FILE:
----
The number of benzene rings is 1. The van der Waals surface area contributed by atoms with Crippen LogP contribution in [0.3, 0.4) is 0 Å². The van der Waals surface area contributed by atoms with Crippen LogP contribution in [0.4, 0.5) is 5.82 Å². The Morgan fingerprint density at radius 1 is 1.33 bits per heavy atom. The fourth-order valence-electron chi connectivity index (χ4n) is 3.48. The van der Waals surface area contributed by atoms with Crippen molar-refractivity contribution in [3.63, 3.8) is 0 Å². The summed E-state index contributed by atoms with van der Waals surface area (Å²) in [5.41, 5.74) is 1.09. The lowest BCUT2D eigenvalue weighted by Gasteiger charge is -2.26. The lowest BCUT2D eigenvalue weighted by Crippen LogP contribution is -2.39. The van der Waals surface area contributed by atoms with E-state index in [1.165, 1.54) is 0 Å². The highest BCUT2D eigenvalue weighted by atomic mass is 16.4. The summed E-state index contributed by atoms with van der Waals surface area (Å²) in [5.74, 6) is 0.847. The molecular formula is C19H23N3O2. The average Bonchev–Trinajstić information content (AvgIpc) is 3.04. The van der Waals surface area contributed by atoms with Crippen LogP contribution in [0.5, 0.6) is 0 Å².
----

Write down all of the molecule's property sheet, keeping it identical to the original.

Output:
The number of benzene rings is 1. The van der Waals surface area contributed by atoms with Crippen LogP contribution in [0.3, 0.4) is 0 Å². The van der Waals surface area contributed by atoms with Crippen LogP contribution in [0.4, 0.5) is 5.82 Å². The Morgan fingerprint density at radius 1 is 1.33 bits per heavy atom. The fourth-order valence-electron chi connectivity index (χ4n) is 3.48. The van der Waals surface area contributed by atoms with Crippen molar-refractivity contribution in [3.63, 3.8) is 0 Å². The summed E-state index contributed by atoms with van der Waals surface area (Å²) in [5.41, 5.74) is 1.09. The lowest BCUT2D eigenvalue weighted by Gasteiger charge is -2.26. The lowest BCUT2D eigenvalue weighted by Crippen LogP contribution is -2.39. The van der Waals surface area contributed by atoms with E-state index in [1.165, 1.54) is 0 Å². The highest BCUT2D eigenvalue weighted by atomic mass is 16.4. The summed E-state index contributed by atoms with van der Waals surface area (Å²) in [5.74, 6) is 0.847. The molecular formula is C19H23N3O2. The average Bonchev–Trinajstić information content (AvgIpc) is 3.04. The van der Waals surface area contributed by atoms with Crippen LogP contribution in [0.5, 0.6) is 0 Å².